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Opportunity Zone Regulations Favor Investor Flexibility Over Community Protection

The Treasury Department’s latest proposed regulations on investments in opportunity zones (OZs) — low-income areas designated for special federal tax breaks — state that the program’s purpose is to “increase business activity and economic investment in qualified opportunity zones,” not to improve the economic well-being of those who live there. Indeed, the regulations make it easier for investors to take advantage of the OZ tax breaks but they don’t add any real protections for local residents.

Created as part of the 2017 tax law, the OZ program lets investors defer taxes that they would otherwise owe on capital gains (profits that they realize when selling, for example, stock), by “rolling” the amount of the gains into funds that invest in opportunity zones (OZ funds). In addition, if investors hold onto their interests in these OZ funds for a certain number of years, they can qualify for additional tax breaks — including a permanent capital gains tax exemption on all gains they realize on their OZ investments through 2047.

Previously, we warned that OZ tax benefits will flow to wealthy investors with no guarantee that the zones will help distressed communities, and we recommended that Treasury issue regulations to prevent them from becoming tax shelters. The proposed regulations do little to allay these concerns and, in fact, make it much easier for investors to claim the tax benefits even if they make only minimal new investments in the zones.

The law includes a provision to help encourage new business activity (as opposed to encouraging investors merely to shuffle their assets to secure new tax breaks), requiring a certain percentage of an OZ fund’s assets (like real estate and equipment) to be located within a zone and to be purchased in 2018 or later. Further, the fund must either use the assets for the first time in an OZ or “substantially improve” them (if the assets were already located in a zone). But the proposed regulations essentially and inexplicably eliminate this requirement for new business activity in several important circumstances:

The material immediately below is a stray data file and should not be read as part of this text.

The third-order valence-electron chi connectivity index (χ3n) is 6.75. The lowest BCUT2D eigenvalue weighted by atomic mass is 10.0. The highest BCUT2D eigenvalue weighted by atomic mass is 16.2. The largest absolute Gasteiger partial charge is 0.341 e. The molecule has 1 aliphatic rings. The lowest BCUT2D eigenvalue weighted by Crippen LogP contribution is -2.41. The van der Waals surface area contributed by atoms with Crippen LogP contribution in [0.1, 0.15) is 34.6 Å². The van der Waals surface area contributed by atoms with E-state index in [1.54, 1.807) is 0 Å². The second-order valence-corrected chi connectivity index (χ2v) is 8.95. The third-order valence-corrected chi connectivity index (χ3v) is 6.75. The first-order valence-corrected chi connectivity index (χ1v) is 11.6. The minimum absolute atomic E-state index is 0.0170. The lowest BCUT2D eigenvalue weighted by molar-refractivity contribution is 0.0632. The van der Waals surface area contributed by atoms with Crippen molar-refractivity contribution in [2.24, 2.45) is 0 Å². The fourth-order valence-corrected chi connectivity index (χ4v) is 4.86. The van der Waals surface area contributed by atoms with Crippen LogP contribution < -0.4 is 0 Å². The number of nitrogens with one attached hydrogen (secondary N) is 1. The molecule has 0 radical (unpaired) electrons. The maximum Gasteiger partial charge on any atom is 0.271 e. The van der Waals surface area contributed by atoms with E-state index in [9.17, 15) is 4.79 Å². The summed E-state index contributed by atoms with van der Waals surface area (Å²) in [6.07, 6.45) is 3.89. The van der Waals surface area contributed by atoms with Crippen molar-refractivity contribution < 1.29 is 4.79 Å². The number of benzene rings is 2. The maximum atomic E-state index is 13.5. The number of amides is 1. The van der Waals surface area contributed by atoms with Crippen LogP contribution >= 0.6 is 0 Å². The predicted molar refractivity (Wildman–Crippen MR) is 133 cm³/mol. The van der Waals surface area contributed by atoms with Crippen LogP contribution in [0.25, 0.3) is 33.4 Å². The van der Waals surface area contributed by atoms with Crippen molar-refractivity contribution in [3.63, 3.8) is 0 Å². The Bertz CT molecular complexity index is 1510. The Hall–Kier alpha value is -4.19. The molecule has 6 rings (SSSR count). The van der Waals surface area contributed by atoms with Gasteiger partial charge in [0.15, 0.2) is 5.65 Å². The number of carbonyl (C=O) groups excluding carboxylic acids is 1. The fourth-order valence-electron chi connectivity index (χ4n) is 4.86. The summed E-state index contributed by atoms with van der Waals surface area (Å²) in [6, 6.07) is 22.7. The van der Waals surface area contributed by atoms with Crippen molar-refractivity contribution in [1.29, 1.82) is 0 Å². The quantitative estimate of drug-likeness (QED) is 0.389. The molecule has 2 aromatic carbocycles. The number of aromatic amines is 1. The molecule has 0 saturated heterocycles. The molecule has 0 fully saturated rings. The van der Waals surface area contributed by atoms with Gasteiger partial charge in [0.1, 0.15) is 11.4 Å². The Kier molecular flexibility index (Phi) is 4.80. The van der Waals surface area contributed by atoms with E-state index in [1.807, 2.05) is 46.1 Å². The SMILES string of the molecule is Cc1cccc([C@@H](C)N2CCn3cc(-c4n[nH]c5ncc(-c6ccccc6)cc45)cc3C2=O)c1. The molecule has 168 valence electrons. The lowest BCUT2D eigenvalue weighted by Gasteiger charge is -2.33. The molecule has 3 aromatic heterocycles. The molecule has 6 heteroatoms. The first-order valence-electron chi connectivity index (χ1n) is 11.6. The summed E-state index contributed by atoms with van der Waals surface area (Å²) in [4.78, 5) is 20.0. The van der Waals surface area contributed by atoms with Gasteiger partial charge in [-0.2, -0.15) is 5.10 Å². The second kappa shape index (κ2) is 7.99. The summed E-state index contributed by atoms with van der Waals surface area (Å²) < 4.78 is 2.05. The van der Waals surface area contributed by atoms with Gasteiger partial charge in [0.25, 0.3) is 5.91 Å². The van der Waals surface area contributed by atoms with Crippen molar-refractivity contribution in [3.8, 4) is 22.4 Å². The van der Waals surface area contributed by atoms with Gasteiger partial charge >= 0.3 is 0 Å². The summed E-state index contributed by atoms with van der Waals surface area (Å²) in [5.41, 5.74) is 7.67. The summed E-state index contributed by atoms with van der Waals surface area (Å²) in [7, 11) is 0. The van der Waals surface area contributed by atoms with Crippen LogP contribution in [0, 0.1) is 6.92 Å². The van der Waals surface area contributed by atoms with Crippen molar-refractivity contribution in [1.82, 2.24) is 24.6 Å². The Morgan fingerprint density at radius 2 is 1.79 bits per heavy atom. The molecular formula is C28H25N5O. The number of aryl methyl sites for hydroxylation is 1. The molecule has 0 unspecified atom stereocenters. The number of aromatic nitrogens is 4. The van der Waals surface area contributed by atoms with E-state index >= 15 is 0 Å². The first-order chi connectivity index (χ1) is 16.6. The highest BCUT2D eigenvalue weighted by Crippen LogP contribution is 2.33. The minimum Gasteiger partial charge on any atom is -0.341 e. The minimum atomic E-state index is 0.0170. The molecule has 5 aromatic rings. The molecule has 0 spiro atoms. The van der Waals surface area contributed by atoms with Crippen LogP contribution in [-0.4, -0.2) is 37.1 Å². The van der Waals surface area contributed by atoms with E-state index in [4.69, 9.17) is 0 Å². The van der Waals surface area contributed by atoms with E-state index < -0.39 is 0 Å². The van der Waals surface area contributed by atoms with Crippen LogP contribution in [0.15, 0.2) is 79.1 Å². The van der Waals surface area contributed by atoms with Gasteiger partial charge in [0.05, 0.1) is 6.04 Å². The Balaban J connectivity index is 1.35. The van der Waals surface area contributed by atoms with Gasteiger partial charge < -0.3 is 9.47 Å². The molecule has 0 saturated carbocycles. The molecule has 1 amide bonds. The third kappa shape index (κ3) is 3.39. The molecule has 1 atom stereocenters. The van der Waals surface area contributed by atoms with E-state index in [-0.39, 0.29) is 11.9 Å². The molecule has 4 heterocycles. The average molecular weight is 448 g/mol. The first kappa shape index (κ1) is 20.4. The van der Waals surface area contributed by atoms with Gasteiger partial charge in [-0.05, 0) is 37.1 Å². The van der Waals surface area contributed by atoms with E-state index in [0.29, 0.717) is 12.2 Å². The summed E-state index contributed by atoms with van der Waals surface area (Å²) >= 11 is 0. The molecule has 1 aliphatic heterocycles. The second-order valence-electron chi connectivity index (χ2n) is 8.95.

• OZ funds can buy undeveloped land (that is, land without a building or other structure on it) without investing new capital to improve the land. They must use the land as part of a “business,” but this test is usually easy to satisfy. For example, an investor could buy unimproved land and run a parking lot business on the land as it rises in value. After ten years, the owner can sell the land to a developer tax free.
  • Similarly, if an OZ fund buys a building that was vacant for at least five years, the fund doesn’t have to make any investments to rehabilitate the building. It could run a low-investment business on the property, such as leasing the building to a storage facility operator, and sell the building ten years later tax free.
  • OZ funds can invest in businesses that lease property (rather than own it) and these businesses don’t need to make any improvements to the leased property. Indeed, a business that already operates in an OZ and owned its own building before the 2017 tax law could sell the building and lease it back from the buyer, and the building would help the fund qualify for tax breaks even though no new investment occurred.

In the cases described above, the OZs see minimal new business activity, but wealthy individuals and corporations that invest in them can still qualify for big tax breaks.

The proposed regulations add one rule that gives the IRS limited authority to combat abuse, but it’s vague and its enforcement is uncertain. Under this “anti-abuse” rule, the IRS may challenge any investment that it finds isn’t intended to increase investment or business activity in an OZ, which as we noted above is how the agency narrowly defines the “purpose” of the OZ program. But even for achieving this limited goal, the rule is extremely weak because it doesn’t specify the types of transactions that it will consider abusive, other than, perhaps, blatant land speculation. Further, the anti-abuse rule’s efficacy depends on a dramatically underfunded IRS to perform audits and other enforcement activities.

Treasury should reconsider its proposed regulations and use its regulatory authority to help prevent wealthy investors from using the OZ program as a massive capital gains tax shelter. Treasury, for instance, should bolster the proposed regulations’ vague anti-abuse rule by outlining specific examples of abusive transactions, which should not be limited to outright land speculation. Additionally, with few protections in the law or the proposed regulations to ensure that OZ tax breaks will benefit low-income workers and residents of the zones, Congress must exercise its oversight authority to carefully consider how the program is working, who really benefits, and how to prevent widespread tax avoidance — and it should make appropriate adjustments to the law based on the findings.